History is an odd conglomeration of what made the news any given day, who kept what diaries, what didn’t get thrown away over the years. And sometimes, the stories your grandparents told again and again and again over the years.
My family stories hold a tiny piece of Belgrade trivia on the old Belgrade Water Company.
There’s a sidewalk on my family’s original farmstead with “HAGER” stamped in it.
Turns out, the story is truly, really a piece of Belgrade and Springhill history.
This story is about a sidewalk and a reservoir.
I was always told that the person named in the sidewalk had built the reservoir on our land up the road, a reservoir that fed water to the city of Belgrade. The trade-off for my great-grandfather Samuel J. McGuire allowing the city to stick its reservoir on our land was that the farmhouse got a free sidewalk out of the deal. (Actually, I hope he got more than that.)
Turns out, “the name in the sidewalk” was a big deal. By 1906, Ben Hager was the city’s water manager and an engineer who had just installed a city water system in Livingston. He knew a business opportunity when he saw one and arrived in Belgrade before Jan. 19, 1906, according to Ronald Iverson, author of the Belgrade history book, “The Princess of the Prairie.” Hager came straight from Livingston, where his crew was finishing up that city’s water system, and he started planning Belgrade’s.
To prove that all of Montana is just a small town, the family who purchased this farmhouse from my family has its own “Hager” memory. Current owner Nancy Roys, a local hairdresser, remembers a conversation she had circa 1990 with a customer named Hager. Nancy asked her if she knew anything about the name – and Ben Hager was her customer Lydia’s father-in-law.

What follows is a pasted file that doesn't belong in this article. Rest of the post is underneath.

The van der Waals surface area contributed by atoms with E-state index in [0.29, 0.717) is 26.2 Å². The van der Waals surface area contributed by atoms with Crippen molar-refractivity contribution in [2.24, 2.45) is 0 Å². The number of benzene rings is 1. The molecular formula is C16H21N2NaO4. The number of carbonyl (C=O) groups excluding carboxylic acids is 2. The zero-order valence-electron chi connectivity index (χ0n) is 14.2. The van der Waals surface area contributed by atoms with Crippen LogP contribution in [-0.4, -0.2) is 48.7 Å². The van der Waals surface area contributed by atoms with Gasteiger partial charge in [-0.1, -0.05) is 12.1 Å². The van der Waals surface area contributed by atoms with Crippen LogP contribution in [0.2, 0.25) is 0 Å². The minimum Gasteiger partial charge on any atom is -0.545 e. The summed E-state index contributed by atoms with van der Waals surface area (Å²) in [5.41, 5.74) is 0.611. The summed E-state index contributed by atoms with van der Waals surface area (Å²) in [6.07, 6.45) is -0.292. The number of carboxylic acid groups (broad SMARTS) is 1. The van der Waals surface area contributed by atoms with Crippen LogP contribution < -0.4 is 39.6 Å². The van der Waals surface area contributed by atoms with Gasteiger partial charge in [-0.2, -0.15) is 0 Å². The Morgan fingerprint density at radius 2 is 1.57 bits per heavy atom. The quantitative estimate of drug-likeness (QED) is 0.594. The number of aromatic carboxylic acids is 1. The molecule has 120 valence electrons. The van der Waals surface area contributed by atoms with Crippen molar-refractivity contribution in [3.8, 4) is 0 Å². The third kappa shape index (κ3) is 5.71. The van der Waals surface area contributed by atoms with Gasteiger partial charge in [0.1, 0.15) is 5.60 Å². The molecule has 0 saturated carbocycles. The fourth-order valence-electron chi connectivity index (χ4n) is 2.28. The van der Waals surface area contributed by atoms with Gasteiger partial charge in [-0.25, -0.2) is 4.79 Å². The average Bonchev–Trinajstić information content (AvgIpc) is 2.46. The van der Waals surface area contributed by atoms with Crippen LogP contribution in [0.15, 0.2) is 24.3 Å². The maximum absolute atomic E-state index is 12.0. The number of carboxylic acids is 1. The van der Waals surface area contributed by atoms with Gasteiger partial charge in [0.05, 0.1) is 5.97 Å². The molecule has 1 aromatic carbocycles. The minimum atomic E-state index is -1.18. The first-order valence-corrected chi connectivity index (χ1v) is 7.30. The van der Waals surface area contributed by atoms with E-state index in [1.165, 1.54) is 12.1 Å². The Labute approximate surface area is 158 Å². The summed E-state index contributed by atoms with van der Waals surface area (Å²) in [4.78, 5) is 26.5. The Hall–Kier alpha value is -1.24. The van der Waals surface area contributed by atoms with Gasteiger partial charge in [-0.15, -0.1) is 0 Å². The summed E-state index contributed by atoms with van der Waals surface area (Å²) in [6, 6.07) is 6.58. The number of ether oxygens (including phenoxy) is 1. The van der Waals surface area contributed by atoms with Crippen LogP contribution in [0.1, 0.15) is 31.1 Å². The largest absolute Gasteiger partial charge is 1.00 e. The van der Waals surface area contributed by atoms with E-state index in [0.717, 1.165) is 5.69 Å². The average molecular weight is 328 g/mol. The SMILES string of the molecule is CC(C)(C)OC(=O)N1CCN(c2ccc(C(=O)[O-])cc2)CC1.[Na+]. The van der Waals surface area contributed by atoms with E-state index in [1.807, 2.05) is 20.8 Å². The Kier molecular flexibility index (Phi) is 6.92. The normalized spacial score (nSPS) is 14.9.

“She was Harold Hager’s wife, Ben’s son,” Nancy recounted recently. “This was back in the 1990s, and she was already 85 or so, and went into the Gallatin County Rest Home pretty soon afterwards.”
Hager completed the waterline from Springhill to Belgrade by the fall of 1906, then found himself hired to build a line from the Madison River Power Company to a power station in Belgrade.
Hager did well by himself, negotiating a 30-year franchise on all electricity taken from that power plant for the city of Belgrade. According to a history of the Montana Power Co., Hager never established this service, but transferred the property and firm to the Madison River Power Corp. in 1907. Madison River, in turn, was taken over eventually by what would become the Montana Power Co.
Last year, employees at the Belgrade City Hall discovered a basement treasure trove of old rolled-up documents from Belgrade’s early days, including original drawings of the Belgrade Water Company, 1923.
City Planner Jason Karp showed the large map to the Belgrade News this week – a map as big as a table – and outlined the water works pumphouse and pipeline from Springhill to the town of Belgrade.
It was like looking at my family tree. The water works start east of what is now the intersection of McGuire and Walker roads and cut southwest through field after sections of land mostly owned in 1906 by members of my extended family – Fred Axtell, S.J. McGuire, Thomas Gowin, Joseph Gowin, John McGuire. It starts out slicing through numerous fields, then eventually follows Penwell Bridge Road, with the property owned by another famous Belgrade pioneer, George Spring. George settled in Virginia City in 1881, then made his way to the East Gallatin by 1902. (George was the father of the late Wilbur Spring, a well-known local historian).
The system’s reservoir was just down the road from the pumping station, on land owned at the time by my great-grandfather. According to the 1915 McGraw Waterworks Directory, it was eight miles of “center distribution, slow sand filter under construction,” four miles of wooden pipes into town, and a 243,000-gallon reservoir. It was a simple, gravity-fed system, with the miles to Belgrade showing an elevation drop of a few hundred feet.
The Belgrade Water System was abandoned by 1930. The 1986 Belgrade Centennial History Book includes a blurb by Carl Carlson, who at that time owned the Springhill land on which the pumping station sat.